RESULTS:Patients were 1.45 and 1.73 times as likely to receive pre-operative PT and OT, and 1.68 and 1.79 times as likely to receive post-operative PT and OT (p<0.0001) after Guideline implementation. Patients in the Northeast had the lowest likelihood of receiving pre-operative and post-operative rehabilitation services, while patients in the West had the highest likelihood. Other patient characteristics associated with service receipt were identified.
LIMITATIONS:The sample included only Veterans who had surgeries at VA Medical Centers and cannot be generalized to Veterans with surgeries outside the VA or to non-Veteran patients and settings.
CONCLUSIONS:Further quality improvement efforts are needed to standardize delivery of rehabilitation services for Veterans with amputations in the acute care setting.
- Structure of the Physical Therapy Benefit in a Typical Blue Cross Blue Shield Preferred Provider Organization Plan Available in the Individual Insurance Market in 2011. [JOURNAL ARTICLE]
- Phys Ther 2013 May 2.
BACKGROUND:The Affordable Care Act of 2010 establishes American Health Benefit Exchanges. The benefit design of insurance plans in the state health insurance exchanges will be based on the structure of existing small employer sponsored plans.
OBJECTIVE:The purpose of this study was to describe the structure of the physical therapy benefit in a typical BCBS preferred provider organization (PPO) health insurance plan available in the individual insurance market in 2011.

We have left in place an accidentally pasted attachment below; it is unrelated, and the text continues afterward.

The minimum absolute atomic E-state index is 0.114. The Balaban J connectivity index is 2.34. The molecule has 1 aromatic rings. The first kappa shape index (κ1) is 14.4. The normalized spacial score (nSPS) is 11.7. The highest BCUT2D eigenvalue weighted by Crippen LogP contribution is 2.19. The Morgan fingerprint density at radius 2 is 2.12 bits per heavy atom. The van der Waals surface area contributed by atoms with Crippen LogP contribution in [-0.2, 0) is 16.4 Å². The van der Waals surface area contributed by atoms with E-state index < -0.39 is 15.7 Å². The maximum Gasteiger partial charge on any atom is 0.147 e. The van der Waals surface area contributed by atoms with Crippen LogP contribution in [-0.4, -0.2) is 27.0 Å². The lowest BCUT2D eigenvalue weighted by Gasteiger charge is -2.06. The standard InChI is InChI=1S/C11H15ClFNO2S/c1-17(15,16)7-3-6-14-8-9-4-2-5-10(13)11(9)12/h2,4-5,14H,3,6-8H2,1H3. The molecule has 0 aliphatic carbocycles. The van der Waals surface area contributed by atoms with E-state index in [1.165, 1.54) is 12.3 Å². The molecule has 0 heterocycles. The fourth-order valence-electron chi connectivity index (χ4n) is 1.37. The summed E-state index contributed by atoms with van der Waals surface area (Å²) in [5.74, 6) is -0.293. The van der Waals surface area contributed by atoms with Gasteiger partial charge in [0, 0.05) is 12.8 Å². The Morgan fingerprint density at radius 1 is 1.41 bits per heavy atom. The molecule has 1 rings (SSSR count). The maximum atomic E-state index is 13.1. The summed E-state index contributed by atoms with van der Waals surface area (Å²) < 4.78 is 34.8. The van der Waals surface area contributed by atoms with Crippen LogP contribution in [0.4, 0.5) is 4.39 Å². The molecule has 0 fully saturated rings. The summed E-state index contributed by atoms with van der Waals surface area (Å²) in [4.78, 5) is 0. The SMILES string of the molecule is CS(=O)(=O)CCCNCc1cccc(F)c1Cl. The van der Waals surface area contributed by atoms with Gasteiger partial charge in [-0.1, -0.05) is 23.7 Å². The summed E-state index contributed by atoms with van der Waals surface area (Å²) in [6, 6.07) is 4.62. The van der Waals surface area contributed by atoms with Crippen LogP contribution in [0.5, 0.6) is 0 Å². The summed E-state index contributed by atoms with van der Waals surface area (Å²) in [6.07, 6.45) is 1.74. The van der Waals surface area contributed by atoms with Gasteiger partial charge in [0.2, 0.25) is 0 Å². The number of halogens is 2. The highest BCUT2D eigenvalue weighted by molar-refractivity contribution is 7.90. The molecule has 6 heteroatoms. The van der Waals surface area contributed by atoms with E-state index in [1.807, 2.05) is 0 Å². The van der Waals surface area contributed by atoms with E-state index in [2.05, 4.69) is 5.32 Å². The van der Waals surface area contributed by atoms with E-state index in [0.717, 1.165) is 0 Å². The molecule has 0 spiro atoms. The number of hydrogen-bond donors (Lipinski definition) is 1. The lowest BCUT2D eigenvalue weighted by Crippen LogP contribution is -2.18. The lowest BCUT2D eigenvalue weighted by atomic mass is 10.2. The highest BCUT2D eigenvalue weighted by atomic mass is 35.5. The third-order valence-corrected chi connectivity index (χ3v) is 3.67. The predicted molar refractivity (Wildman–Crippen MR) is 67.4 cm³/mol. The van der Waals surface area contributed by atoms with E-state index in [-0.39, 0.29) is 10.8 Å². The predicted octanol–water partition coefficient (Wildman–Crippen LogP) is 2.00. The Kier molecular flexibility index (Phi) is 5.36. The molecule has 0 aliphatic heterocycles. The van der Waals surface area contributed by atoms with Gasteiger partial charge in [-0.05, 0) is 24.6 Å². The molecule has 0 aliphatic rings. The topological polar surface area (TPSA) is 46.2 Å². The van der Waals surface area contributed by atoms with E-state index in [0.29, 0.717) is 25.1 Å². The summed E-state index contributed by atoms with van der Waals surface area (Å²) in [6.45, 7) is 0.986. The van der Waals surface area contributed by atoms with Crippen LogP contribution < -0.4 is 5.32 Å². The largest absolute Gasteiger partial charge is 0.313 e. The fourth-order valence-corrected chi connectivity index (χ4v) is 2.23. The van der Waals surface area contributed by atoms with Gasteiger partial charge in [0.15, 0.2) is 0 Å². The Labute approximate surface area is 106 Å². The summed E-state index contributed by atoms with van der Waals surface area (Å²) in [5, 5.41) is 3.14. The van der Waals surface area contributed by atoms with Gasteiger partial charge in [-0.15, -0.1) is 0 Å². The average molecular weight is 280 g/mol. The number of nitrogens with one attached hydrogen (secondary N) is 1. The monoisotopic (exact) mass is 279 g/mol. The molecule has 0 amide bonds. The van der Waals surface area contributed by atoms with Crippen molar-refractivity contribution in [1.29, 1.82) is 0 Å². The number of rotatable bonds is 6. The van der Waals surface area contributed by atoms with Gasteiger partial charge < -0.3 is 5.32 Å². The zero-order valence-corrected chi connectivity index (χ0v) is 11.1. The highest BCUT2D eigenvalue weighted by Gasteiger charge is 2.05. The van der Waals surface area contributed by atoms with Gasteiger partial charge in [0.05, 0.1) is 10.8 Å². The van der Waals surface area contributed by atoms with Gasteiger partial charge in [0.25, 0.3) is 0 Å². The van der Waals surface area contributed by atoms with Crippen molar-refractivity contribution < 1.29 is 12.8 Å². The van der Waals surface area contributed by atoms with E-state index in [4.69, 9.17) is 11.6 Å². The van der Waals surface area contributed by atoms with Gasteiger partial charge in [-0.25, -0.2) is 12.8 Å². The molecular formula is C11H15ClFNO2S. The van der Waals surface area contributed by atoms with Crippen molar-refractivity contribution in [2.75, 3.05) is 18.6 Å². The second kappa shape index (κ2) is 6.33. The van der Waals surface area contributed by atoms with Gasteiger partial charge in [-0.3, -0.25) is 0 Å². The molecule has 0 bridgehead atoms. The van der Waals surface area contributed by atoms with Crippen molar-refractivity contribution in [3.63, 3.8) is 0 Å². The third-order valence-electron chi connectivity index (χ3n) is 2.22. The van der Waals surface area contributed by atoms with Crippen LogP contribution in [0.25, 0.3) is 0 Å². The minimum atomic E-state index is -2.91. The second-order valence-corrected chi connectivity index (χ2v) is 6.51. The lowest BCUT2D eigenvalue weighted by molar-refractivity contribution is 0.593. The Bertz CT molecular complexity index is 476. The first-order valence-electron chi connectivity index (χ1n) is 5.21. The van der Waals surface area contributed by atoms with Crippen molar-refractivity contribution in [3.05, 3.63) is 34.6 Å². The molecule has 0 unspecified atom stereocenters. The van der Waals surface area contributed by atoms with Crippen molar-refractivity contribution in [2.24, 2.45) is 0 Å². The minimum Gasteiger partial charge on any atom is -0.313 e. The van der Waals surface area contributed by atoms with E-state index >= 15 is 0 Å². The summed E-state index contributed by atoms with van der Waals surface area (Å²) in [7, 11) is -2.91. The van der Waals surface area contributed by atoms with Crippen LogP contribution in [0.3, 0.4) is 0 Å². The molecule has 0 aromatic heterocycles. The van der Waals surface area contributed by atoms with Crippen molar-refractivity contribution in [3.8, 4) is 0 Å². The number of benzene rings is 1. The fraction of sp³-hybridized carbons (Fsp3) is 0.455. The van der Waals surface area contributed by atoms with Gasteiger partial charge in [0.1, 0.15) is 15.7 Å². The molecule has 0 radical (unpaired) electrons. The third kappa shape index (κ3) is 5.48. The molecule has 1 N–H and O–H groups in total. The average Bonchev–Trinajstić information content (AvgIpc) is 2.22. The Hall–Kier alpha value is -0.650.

DESIGN:Cross-sectional survey design.
METHODS:Using a standard patient with a standard budget, the physical therapy benefit within 39 Blue Cross Blue Shield (BCBS) preferred provider organization plans in 2011 was studied. We first determined if physical therapy was a benefit in the plan. If so, the structure of the benefit was then described i.e., whether it was a stand-alone benefit or a part of a combined discipline benefit and if a visit or financial limit was placed on the physical therapy benefit.
RESULTS:Physical therapy was included in all BCBS plans that were studied. Ninety-three percent of plans combined physical therapy with other disciplines into a benefit. Two in three plans placed a limit on the number of visits covered by the plan.
LIMITATIONS:The results of the study are limited to one standard patient, one association of insurance companies, one form of insurance (a PPO) and one PPO plan in each of the 39 states that were studied.
CONCLUSIONS:Physical therapy is a covered benefit in a typical BCBS preferred provider organization health plan. Physical therapy is most often combined with other therapy disciplines and in two-thirds of plans has a limit on the number of covered visits.
- Comparative Kinematic and Electromyographic Assessment of Clinician- and Device-Assisted Sit-to-Stand Transfers in Patients With Stroke. [JOURNAL ARTICLE]
- Phys Ther 2013 May 2.
BACKGROUND:Workplace injuries from patient handling are prevalent. with the adoption of no-lift policies, sit-to-stand transfer devices have emerged as one tool to combat injuries. However, the therapeutic value associated with sit-to-stand transfers using an assistive apparatus cannot be determined due to a lack of evidence-based data.
OBJECTIVE:The aim of this study was to compare clinician-assisted, device-assisted, and the combination of clinician- and device-assisted sit-to-stand transfers in individuals who recently experienced a stroke.
DESIGN:Cross-sectional, controlled laboratory study that used a repeated measures design.